Jenkins – Installing and setting up continuous integration tool

Published On: 10 January 2017.By .
  • General
  • Product & platform Engineering
  • Quality Engineering

What is Jenkins?

Jenkins is a powerful application that allows continuous integration and continuous delivery of projects, regardless of the platform you are working on. It is a free source that can handle any kind of build or continuous integration. You can integrate Jenkins with a number of testing and deployment technologies.

Features of Jenkins-

Jenkins offers the following major features out of the box, and many more can be added through plugins –

  1. Easy installation: Just run java -jar jenkins.war, deploy it in a servlet container. No additional install, no database. Prefer an installer or native package? We have those as well.
  2. Easy configuration: Jenkins can be configured entirely from its friendly web GUI with extensive on-the-fly error checks and inline help.
  3. Rich plugin ecosystem: Jenkins integrates with virtually every SCM or build tool that exists.
  4. Extensibility: Most parts of Jenkins can be extended and modified, and it’s easy to create new Jenkins plugins. This allows you to customize Jenkins to your needs.
  5. Distributed builds: Jenkins can distribute build/test loads to multiple computers with different operating systems. Building software for OS X, Linux, and Windows? No problem.

Installing Jenkins on Ubuntu –

What does this package do?

  • Jenkins will be launched as a daemon up on start. See /etc/init.d/jenkins for more details.
  • The ‘jenkins’ user is created to run this service.
  • Log file will be placed in /var/log/jenkins/jenkins.log. Check this file if you are troubleshooting Jenkins.
  • By default, Jenkins listen on port 8080. Access this port with your browser to start configuration.
  • If your /etc/init.d/jenkins file fails to start jenkins on port 8080, edit the /etc/default/jenkins to replace the line – by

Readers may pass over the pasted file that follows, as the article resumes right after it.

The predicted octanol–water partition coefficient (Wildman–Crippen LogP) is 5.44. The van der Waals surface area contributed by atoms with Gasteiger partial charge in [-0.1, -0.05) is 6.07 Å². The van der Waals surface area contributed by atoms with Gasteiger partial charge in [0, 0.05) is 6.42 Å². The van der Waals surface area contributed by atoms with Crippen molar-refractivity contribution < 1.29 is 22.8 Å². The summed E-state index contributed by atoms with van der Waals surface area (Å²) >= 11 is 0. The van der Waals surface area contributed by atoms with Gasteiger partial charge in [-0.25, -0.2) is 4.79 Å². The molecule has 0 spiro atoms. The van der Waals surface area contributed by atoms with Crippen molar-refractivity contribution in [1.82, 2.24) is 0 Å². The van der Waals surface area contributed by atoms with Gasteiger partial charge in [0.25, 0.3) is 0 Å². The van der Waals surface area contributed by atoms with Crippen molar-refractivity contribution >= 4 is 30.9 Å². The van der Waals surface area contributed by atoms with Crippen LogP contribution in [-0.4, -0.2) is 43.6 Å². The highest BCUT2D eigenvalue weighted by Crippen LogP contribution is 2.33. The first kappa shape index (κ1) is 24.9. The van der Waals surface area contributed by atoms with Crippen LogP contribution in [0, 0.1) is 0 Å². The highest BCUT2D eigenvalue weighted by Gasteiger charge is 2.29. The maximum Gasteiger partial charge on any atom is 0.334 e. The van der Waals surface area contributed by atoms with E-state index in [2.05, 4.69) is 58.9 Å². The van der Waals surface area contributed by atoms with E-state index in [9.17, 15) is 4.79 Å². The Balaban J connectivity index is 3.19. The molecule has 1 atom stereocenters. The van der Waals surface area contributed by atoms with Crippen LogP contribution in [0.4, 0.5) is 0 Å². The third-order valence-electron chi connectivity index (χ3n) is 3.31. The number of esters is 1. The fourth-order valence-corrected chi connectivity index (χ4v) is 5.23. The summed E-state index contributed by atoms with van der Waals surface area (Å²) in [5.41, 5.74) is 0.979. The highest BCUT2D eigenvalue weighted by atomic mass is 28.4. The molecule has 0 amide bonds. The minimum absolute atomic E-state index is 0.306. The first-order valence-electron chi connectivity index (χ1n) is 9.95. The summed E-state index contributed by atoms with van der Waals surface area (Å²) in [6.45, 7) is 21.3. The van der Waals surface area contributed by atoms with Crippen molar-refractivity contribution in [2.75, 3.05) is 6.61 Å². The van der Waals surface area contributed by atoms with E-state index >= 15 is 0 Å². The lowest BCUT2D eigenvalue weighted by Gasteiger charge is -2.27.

Setting up Apache Proxy for port 80 to 8080 –

This configuration will setup Apache2 to proxy port 80 to 8080 so that you can keep Jenkins on 8080.

The following steps should only be done if you do not want the default site to stay in place.  All the steps described above should work without this step in a normal virtual hosted environment on a Debian/Ubuntu installation –

If you get ERROR: Site default does not exist! then try this instead:

And if all else fails just have a look if there is a default site set up at all:

Create a file called jenkins.conf in /etc/apache2/sites-available –

And finally execute below commands –

Accessing Jenkins –

To see Jenkins, simply bring up a web browser and go to URL http://myServer:8080 where myServer is the name of the system running Jenkins.


For first time, it will ask to set credentials of jenkins user from a file after that you have to login by entering jenkins user. After that it will ask to install some suggested plugins or other plugins, installation of the suggested plugins makes a lot of sense as otherwise some really basic features are missing –


The following screenshot gives an idea on what is installed here –


Now you can configure Jenkins and can start building projects.

You can find more help here –

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